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God's Jury: The Inquisition and the Making of the Modern World Hardcover – 2 Feb 2012

4.7 out of 5 stars 6 customer reviews

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Product details

  • Hardcover: 320 pages
  • Publisher: Allen Lane; First Printing edition (2 Feb. 2012)
  • Language: English
  • ISBN-10: 0713995343
  • ISBN-13: 978-0713995343
  • Product Dimensions: 16.2 x 3 x 24 cm
  • Average Customer Review: 4.7 out of 5 stars 6 customer reviews
  • Amazon Bestsellers Rank: 634,517 in Books (See Top 100 in Books)
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Review

Lucid and provocative...a clear and often chilling guide to the inquisition's excesses...a cogent and powerful book...a persuasive argument that we still live in the world the inquisition made (Dominic Sandbrook Sunday Times)

A grand and scary tour of inquisitorial moments, racing back and forth in history from Torquemada to Dick Cheney, and from Guantánamo to Rome; we are there when Giordano Bruno is burned to death, on the orders of Cardinal Bellarmine, and then we are asked to compare our own readiness to torture when what we fear threatens us. Murphy's point [is] entirely convincing...[his] tone is calm, even good-humored, but he can vibrate to the victims' preserved cries for mercy (Adam Gopnik New Yorker)

In his typically compelling style.....Murphy powerfully shows that the impulse to inquisition can quietly take root in any system-civil or religious-that orders our lives (Publisher's Weekly)

Cullen Murphy's account of the Inquisition is a dark but riveting tale, told with luminous grace. The Inquisition, he shows us, represents more than a historical episode of religious persecution.The drive to root out heresy and sin, once and for all, is emblematic of the modern age and a persisting danger in our time (Michael J. Sandel, author of Justice: What's the Right Thing to Do?)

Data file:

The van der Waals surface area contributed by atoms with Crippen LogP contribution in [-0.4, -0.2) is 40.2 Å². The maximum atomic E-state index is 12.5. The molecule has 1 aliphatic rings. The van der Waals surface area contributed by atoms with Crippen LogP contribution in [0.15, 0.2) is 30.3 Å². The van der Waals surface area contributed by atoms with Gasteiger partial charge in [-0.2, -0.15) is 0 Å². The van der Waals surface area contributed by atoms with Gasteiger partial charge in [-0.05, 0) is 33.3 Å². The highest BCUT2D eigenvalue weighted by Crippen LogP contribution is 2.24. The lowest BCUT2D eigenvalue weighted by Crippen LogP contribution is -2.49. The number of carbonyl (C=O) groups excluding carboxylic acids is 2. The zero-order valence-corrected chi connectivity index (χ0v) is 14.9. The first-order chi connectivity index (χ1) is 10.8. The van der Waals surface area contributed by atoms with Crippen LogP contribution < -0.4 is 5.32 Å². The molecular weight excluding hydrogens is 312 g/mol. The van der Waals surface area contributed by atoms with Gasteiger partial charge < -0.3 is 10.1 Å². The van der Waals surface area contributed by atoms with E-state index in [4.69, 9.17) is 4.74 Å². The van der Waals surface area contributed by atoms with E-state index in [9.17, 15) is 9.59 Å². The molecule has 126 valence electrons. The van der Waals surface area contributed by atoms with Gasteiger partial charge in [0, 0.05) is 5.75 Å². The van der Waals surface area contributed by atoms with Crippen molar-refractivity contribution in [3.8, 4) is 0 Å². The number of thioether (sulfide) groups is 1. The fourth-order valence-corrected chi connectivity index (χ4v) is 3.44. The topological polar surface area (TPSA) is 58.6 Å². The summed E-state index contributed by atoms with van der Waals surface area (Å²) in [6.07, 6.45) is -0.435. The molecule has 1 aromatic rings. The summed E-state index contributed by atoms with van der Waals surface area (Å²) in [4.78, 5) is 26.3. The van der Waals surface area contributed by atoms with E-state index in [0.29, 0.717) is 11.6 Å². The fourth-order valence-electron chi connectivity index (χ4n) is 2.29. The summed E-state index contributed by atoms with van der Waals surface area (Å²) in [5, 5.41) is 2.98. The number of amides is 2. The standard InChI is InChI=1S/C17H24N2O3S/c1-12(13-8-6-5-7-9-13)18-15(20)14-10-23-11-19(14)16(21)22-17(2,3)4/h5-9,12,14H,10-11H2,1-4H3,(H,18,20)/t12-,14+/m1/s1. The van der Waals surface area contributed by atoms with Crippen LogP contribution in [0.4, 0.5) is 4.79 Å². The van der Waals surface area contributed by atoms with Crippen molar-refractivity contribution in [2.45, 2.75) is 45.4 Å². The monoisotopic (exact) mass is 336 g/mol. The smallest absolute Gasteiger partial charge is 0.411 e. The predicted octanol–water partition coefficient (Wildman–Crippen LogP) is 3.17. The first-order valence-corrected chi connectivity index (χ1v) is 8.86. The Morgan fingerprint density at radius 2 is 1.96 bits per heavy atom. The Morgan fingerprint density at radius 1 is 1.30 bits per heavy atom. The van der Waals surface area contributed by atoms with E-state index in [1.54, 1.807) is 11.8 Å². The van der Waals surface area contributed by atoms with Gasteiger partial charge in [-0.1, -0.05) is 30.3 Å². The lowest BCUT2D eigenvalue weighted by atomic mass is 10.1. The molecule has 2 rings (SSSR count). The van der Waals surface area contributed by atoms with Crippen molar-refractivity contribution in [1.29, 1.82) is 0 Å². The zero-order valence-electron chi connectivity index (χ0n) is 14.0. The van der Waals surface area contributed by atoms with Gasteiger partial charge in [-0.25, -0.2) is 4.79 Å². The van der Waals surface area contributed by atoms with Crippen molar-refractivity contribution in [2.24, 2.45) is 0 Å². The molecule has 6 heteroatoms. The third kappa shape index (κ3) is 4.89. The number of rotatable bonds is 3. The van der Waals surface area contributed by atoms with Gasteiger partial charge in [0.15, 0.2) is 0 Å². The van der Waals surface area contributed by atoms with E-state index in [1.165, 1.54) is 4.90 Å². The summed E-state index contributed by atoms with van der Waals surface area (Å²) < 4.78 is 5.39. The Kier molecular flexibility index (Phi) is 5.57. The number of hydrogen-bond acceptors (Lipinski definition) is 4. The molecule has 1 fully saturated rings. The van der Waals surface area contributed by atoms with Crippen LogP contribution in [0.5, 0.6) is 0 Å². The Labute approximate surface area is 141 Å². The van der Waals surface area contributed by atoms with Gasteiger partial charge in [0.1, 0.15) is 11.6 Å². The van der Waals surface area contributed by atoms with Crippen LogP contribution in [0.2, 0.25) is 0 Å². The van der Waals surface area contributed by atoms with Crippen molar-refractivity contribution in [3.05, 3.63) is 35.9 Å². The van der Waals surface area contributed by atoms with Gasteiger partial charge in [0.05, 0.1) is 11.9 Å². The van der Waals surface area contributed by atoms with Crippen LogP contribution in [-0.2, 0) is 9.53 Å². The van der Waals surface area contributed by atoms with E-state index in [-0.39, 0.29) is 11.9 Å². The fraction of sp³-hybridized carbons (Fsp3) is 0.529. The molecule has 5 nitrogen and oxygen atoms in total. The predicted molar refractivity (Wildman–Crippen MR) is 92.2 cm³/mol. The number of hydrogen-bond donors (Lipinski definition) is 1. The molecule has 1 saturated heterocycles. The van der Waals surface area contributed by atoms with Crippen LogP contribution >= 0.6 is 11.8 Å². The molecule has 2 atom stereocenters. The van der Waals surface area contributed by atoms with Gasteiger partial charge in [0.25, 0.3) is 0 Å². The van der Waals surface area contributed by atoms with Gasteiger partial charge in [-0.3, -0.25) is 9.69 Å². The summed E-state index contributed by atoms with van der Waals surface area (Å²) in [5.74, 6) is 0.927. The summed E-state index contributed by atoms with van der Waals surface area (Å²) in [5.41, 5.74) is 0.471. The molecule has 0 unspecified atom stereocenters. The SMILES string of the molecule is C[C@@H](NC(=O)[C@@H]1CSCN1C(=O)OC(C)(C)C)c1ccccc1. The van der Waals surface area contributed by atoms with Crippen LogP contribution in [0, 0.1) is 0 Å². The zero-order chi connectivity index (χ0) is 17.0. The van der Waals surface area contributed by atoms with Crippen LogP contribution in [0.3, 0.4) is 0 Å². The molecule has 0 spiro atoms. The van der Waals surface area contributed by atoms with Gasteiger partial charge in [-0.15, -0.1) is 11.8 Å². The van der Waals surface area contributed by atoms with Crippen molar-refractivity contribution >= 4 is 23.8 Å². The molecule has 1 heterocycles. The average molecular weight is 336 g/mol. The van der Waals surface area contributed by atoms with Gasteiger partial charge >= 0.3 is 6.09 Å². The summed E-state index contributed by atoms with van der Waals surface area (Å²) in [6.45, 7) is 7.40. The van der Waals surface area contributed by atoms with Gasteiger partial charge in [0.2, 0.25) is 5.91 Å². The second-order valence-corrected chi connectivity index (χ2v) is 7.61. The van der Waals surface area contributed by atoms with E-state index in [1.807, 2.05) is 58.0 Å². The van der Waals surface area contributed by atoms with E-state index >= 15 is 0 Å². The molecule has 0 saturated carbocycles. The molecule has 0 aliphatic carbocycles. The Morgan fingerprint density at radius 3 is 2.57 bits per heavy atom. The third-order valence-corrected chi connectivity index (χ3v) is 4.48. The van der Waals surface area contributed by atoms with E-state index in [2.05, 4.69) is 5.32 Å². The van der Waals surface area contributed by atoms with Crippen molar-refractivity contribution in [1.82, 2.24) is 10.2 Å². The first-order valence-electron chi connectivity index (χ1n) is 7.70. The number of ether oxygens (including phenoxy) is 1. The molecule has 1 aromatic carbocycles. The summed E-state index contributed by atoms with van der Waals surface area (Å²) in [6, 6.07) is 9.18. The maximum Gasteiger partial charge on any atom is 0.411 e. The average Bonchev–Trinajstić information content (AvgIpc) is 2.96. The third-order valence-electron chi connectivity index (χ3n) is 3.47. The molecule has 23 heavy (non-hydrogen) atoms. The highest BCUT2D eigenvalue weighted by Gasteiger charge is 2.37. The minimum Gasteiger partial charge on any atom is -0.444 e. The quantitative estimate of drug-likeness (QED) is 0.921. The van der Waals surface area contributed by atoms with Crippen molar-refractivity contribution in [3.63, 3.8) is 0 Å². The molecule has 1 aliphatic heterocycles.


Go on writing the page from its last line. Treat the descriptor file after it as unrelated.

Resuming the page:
God's Jury is a reminder, and we need to be constantly reminded, that the most dangerous people in the world are the righteous, and when they wield real power, look out. At once global and chillingly intimate in its reach, the Inquisition turns out to have been both more and less awful than we thought. Murphy wears his erudition lightly, writes with quiet wit, and has a delightful way of seeing the past in the present (Mark Bowden, author of 'Guest of the Ayatollah')

From Torquemada to Guantanamo and beyond, Cullen Murphy finds the 'inquisitorial impulse' alive, and only too well, in our world. His engaging romp through the secret Vatican archives shows that the distance between the Dark Ages and Modernity is shockingly short (Jane Mayer, author of 'The Dark Side')

When virtue arms itself - beware! Lucid, scholarly, elegantly told, God's Jury is as gripping as it is important (James Carroll, author of 'Jerusalem, Jerusalem')

The Inquisition is a dark mark in the history of the Catholic Church. But it was not the first inquisition nor the last as Cullen Murphy shows in this far-ranging, informed, and (dare one say?) witty account of its reach down to our own time in worldly affairs more than ecclesiastical ones (Margaret O'Brien Steinfels, former editor, 'Commonweal')

There will never be a finer example of erudition, worn lightly and wittily, than this book. As he did in Are We Rome?, Cullen Murphy manages to instruct, surprise, charm, and amuse in his history of ancient matters deftly connected to the present (James Fallows, National Correspondent, 'The Atlantic Monthly')

Entertaining, lively chronicle of the Inquisition, touching on a wide variety of issues across the centuries (Kirkus Reviews)

About the Author

Cullen Murphy is Vanity Fair's editor at large and the author of Are We Rome? and The Word According to Eve. He was previously managing editor of The Atlantic Monthly.


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27 February 2018
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8 March 2012
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15 February 2013
Format: Kindle Edition
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21 March 2012
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